By the 2000s there was a growing acceptance that the environmental costs of the world economy were a global problem. The climate was warming due to the release of carbon dioxide and other gases. The interdependence between the economy and the environment had never been clearer, yet New Zealanders were living less sustainable lifestyles than ever before.
New Zealand’s future was not always envisaged as a grassland economy. In the 1800s many schemes imagined New Zealand following a more Mediterranean route.
Missionary Samuel Marsden and Governor George Grey saw a future based on grain, grapes and olives. Sericulture, the planting of mulberry trees for silk worms, received serious attention as a colonial industry in the 1870s and 1880s. A government-sponsored survey in the 1890s urged the development of a wine industry in places like Central Otago, a century before this came about.
There were no grapes grown in Marlborough until 1975. Twenty years later it was recognised internationally as the home of New Zealand’s signature wine, sauvignon blanc.
The area planted in crops such as grapes and olives had expanded considerably by the 2000s. However, much of the farmed landscape was still grass. Over the 2000s high commodity prices for dairy products led to an increase in dairy farms. Low-yielding sheep pastures were converted into intensively stocked, irrigated cow paddocks.
The conversion of bushland to grass reached its height in the 1890s and early 1900s, when remote forested areas of the North Island were tackled. But grass could not be grown everywhere, despite South Island runholder Samuel Butler’s observation that New Zealanders only thought a mountain beautiful if it had good grass on it. Around 60% of the South Island and 20% of the North Island is mountainous. Almost all of this land is protected as reserves and forms the core of the conservation estate, which makes up almost a third of New Zealand’s total land area. This is the other New Zealand – it is not productive farmland, but is economically important for tourism.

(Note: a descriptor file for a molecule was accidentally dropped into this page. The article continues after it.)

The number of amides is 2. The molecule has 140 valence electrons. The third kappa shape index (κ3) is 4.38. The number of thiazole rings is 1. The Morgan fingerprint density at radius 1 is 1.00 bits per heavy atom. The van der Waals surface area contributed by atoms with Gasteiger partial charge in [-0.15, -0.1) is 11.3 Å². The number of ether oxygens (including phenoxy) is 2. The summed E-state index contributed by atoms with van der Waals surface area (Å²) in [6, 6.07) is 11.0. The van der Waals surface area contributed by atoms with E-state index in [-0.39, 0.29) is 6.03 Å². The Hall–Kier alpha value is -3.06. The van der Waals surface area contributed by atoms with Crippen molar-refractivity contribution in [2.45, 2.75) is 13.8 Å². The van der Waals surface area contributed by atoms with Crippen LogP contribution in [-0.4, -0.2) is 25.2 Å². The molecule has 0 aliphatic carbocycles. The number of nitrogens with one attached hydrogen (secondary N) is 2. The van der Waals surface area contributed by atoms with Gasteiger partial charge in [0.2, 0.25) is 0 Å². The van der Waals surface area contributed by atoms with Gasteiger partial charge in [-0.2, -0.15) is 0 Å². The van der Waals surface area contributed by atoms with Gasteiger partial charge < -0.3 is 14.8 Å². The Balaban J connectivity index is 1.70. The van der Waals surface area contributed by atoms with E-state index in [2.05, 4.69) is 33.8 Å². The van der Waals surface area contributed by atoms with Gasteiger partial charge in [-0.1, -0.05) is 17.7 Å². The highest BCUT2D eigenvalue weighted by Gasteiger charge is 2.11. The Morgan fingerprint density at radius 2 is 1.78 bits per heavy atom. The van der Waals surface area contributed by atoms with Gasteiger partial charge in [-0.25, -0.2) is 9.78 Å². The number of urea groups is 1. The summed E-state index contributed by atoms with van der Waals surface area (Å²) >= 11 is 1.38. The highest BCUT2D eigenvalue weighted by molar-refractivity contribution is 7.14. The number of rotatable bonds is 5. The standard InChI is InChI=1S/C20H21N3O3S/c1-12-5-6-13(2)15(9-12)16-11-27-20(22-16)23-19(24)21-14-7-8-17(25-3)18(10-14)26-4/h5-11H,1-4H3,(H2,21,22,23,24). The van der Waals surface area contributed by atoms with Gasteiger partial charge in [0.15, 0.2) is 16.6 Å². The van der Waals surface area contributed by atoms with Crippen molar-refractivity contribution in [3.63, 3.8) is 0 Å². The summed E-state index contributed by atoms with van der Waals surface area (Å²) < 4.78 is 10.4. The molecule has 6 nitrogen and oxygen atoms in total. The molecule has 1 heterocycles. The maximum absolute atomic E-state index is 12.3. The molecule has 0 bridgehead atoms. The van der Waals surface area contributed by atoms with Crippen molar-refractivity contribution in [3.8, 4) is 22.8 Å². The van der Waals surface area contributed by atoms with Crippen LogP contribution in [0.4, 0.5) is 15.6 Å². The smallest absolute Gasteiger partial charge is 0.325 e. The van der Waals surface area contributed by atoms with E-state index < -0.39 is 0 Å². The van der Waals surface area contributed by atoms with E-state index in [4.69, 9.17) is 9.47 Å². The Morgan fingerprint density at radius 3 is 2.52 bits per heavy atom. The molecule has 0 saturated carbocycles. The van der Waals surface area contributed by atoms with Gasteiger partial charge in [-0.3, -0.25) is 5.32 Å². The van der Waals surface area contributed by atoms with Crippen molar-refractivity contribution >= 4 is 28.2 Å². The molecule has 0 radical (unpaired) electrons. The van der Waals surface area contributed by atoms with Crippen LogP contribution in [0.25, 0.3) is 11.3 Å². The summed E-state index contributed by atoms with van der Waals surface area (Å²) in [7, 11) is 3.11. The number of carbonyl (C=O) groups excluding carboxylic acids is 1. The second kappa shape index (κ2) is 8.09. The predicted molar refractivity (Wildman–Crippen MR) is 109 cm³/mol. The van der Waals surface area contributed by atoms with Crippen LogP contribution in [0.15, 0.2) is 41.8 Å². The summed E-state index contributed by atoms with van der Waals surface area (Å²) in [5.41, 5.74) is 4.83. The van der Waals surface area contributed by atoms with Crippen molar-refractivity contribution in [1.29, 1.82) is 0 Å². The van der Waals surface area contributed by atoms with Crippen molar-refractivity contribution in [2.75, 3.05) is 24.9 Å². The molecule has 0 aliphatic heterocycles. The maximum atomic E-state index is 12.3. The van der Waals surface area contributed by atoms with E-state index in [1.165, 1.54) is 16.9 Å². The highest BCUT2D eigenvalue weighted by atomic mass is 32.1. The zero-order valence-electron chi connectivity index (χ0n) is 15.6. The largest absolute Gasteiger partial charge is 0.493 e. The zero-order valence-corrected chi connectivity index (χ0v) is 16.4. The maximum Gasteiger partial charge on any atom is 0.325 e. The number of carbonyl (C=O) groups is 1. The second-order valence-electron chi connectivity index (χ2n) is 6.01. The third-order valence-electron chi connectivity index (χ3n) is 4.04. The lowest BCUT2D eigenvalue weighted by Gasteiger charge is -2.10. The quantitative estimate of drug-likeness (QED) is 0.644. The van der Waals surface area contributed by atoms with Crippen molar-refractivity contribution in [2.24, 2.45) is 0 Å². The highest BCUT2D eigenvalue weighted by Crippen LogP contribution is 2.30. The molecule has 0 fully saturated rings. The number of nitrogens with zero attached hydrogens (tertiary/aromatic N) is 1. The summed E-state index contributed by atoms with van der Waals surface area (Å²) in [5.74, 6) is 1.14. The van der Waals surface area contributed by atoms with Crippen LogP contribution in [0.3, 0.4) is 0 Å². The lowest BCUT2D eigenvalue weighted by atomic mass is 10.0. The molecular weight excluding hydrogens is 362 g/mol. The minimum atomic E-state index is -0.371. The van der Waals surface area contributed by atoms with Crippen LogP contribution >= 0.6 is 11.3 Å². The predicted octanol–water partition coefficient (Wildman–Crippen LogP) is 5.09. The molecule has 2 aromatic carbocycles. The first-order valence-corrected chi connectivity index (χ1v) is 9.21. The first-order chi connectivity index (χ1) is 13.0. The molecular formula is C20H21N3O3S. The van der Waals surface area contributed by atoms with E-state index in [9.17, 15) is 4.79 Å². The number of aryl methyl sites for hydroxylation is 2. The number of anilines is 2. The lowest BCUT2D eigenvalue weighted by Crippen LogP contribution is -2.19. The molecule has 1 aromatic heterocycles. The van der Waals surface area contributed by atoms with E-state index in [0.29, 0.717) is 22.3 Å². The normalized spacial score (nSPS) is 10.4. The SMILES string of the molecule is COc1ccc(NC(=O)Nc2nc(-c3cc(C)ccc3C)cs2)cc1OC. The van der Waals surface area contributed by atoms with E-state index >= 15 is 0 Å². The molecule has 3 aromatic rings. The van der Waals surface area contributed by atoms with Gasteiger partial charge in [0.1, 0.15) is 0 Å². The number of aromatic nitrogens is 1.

Historically, a great deal of government science investment was directed towards improving grassland productivity. Agricultural scientists promoted the use of good pasture seed, especially ryegrass and white clover.
As well as using the best strains, New Zealand farming benefited from technical improvements in grassland management. Experiments with fertiliser started in the 1800s, and extended with the discovery of nitrate fertilisers in the 1900s. Aerial topdressing (spreading fertiliser from low-flying aeroplanes) was widely adopted after the Second World War. In the 1950s chemicals such as 2,4,5-T became popular to keep weeds like gorse and blackberry under control.